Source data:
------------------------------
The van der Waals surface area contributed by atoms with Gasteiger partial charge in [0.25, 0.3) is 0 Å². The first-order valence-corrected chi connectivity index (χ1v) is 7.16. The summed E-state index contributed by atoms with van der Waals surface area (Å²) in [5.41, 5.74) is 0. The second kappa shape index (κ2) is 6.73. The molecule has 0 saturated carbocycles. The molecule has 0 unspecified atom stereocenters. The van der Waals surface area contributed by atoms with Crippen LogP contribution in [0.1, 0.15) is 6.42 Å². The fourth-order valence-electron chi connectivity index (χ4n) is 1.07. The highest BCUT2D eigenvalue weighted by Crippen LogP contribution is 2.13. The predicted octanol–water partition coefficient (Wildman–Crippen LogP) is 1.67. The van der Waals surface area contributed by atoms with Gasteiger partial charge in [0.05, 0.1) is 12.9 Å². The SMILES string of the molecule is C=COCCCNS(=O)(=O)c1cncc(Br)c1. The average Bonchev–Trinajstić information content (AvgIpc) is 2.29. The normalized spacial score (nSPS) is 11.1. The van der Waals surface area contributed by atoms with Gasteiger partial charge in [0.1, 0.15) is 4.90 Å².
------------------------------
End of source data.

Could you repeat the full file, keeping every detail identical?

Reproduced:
The van der Waals surface area contributed by atoms with Gasteiger partial charge in [0.25, 0.3) is 0 Å². The first-order valence-corrected chi connectivity index (χ1v) is 7.16. The summed E-state index contributed by atoms with van der Waals surface area (Å²) in [5.41, 5.74) is 0. The second kappa shape index (κ2) is 6.73. The molecule has 0 saturated carbocycles. The molecule has 0 unspecified atom stereocenters. The van der Waals surface area contributed by atoms with Crippen LogP contribution in [0.1, 0.15) is 6.42 Å². The fourth-order valence-electron chi connectivity index (χ4n) is 1.07. The highest BCUT2D eigenvalue weighted by Crippen LogP contribution is 2.13. The predicted octanol–water partition coefficient (Wildman–Crippen LogP) is 1.67. The van der Waals surface area contributed by atoms with Gasteiger partial charge in [0.05, 0.1) is 12.9 Å². The SMILES string of the molecule is C=COCCCNS(=O)(=O)c1cncc(Br)c1. The average Bonchev–Trinajstić information content (AvgIpc) is 2.29. The normalized spacial score (nSPS) is 11.1. The van der Waals surface area contributed by atoms with Gasteiger partial charge in [0.1, 0.15) is 4.90 Å².